No-one in the UK can have failed to notice the seemingly never-ending torrent of wind and rain that has swept the country over the past couple of weeks. At the moment, there are 19 flood warnings in the UK and a further 58 areas are on flood watch, according to the Environmental Agency. Cockermouth in Cumbria has been the worse hit, with 12.4 inches of rain falling in just 24 hours, 6 bridges collapsing and over 200 people being rescued by emergency services, some having to break through their roof to get out. Thousands of people have been evacuated; PC Bill Barker lost his life trying to save others; and fears remain for a 21-year old women, who was washed away from a bridge. This has led to a safety review of all 1800 bridges in Cumbria.

Thousands of people have lost their homes and belongings and over 1000 claims to insurance companies have already been made. Flood victims are facing rapidly rising costs, as insurance premiums increase to cover the costs of flooding and this has led to these houses becoming increasingly difficult to sell. Some home-owners are even being forced to pay mandatory flood insurance. Without this in place, insurance companies are not willing to insure homeowners in some areas, or the premiums they’re charging are simply unaffordable. After all, if one household in an area hit by flooding claims for flood damage, the probability of all other houses in that area also claiming is pretty high, if not an almost certainty.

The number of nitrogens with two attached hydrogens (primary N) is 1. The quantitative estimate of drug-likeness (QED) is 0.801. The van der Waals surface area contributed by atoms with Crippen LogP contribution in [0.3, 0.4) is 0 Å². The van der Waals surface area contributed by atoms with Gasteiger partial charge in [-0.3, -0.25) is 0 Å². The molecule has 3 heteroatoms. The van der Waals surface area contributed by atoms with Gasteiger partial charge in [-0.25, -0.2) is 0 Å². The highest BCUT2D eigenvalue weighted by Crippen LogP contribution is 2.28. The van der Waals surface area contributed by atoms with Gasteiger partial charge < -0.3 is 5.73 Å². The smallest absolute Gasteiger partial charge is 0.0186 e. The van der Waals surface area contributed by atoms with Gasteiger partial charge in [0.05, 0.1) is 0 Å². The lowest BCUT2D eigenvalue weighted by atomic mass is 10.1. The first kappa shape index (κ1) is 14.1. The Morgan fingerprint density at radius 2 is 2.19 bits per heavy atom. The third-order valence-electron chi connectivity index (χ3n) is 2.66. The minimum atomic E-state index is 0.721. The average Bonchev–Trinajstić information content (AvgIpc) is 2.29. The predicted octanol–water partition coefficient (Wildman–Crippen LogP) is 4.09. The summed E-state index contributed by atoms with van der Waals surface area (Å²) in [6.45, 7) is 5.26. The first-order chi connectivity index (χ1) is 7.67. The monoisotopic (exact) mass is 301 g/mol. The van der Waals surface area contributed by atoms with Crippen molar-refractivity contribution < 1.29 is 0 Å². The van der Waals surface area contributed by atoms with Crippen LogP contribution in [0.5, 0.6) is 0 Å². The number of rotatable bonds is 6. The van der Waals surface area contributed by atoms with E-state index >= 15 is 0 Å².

Care packages are arriving for those hit by the floods, as food is starting to run out, and estimates of the costs of flooding have already reached ‘tens of millions of pounds’. Gordon Brown has pledged £1 million to help the affected areas, but who knows where this money will come from; Barclays has also pledged help for the small businesses affected.

An independent inquiry needs to be launched into the causes of this flooding and whether better flood protection should have been in place. However, the extent of the flooding experienced is argued to only happen every 300 years, so is the cost of flood protection really worth the benefits it will bring? A number of issues have arisen from this freak weather, and some are considered in the articles below.

Residents returning to Cockermouth after flooding (including video) BBC News (23/11/09)
Insurers will be hit by £100 million flood bill City AM, Lora Coventry (23/11/09)